Small Business Tax Questions: Are You Required To Pay Employment Taxes?

December 18, 2011 by  Filed under: Taxes 

If you own a small business, do you have to pay employment taxes on compensation paid to your workers? Read on to find out.

The short answer to this question is, of course, “it depends”. It depends on whether your workers are employees or independent contractors. Here’s the general rule: if you hire employees, you must withhold and/or pay employment taxes on wages, salaries, commissions, bonuses and any other form of compensation for services rendered. And if you hire independent contractors, you are not required to withhold or pay employment taxes on non-employee compensation.

Let’s discuss the requirements for employees first. By “employment taxes”, I’m referring to the following: federal, state and local income taxes; Social Security taxes; Medicare taxes; federal unemployment taxes; state unemployment taxes; other forms of state and local payroll-related withholdings, such as disability insurance or employment training taxes.

These various taxes are also known as “payroll taxes”. Some of them are withheld from the employee’s paycheck and so, in effect, are paid only by the employee (such as income tax withholdings). Other payroll taxes are paid only by the employer (such as federal and state unemployment taxes). And there are also taxes that are paid by both employee and employer (Social Security and Medicare taxes).

The end result is that for a small business with just one employee (which could be you), payroll taxes must be calculated, withheld and paid according to the appropriate payment schedules of federal, state and local taxing authorities. If you fail to withhold and/or pay these taxes, you will likely face stiff penalties and interest.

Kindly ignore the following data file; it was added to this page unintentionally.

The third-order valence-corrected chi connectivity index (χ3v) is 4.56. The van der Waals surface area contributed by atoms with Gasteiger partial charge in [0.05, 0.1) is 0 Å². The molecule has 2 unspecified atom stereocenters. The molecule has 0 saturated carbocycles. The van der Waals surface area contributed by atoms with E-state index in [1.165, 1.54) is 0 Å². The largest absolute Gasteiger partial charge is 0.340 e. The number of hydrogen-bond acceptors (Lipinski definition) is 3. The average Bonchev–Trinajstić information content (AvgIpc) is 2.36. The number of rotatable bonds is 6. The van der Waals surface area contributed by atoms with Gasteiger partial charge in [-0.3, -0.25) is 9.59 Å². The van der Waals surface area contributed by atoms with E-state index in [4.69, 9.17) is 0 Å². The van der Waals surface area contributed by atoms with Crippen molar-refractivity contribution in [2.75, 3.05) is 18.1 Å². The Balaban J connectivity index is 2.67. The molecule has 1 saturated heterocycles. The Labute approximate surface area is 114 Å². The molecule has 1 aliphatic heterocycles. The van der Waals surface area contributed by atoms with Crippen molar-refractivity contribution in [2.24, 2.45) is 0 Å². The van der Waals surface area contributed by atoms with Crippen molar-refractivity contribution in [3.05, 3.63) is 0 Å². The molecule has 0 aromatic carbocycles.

In addition to making payroll tax payments, the employer must also file payroll tax returns and information returns. The federal tax returns include Form 940 and Form 941. The federal information returns include Form W-2 and Form W-3. Each state will also have its own unique payroll tax return and information return filing requirements.

In contrast, paying independent contractors results in a much less complex situation. You are required to file annual information returns known as Form 1099-MISC and Form 1096 for any contractors to whom you paid $600 or more during the year. And that’s about it. There are no payroll tax payments and there are no payroll tax returns.

Obviously, the difference in government compliance between employees and independent contractors is huge. It’s no secret that it costs significantly less to hire a contractor than an employee. But the law does not allow you to decide how to treat your workers based on the cost. Other factors determine the correct classification of your personnel, so be sure to research this thoroughly and consult with a tax professional to insure you do this right.

Looking for more small business tax deductions? For a free copy of the Special Report “How to Instantly Double Your Small Business Tax Deductions” visit http://www.YouSaveOnTaxes.com. Wayne Davies is author of 3 ebooks on tax reduction strategies for small business owners and the self-employed.

Article Source:
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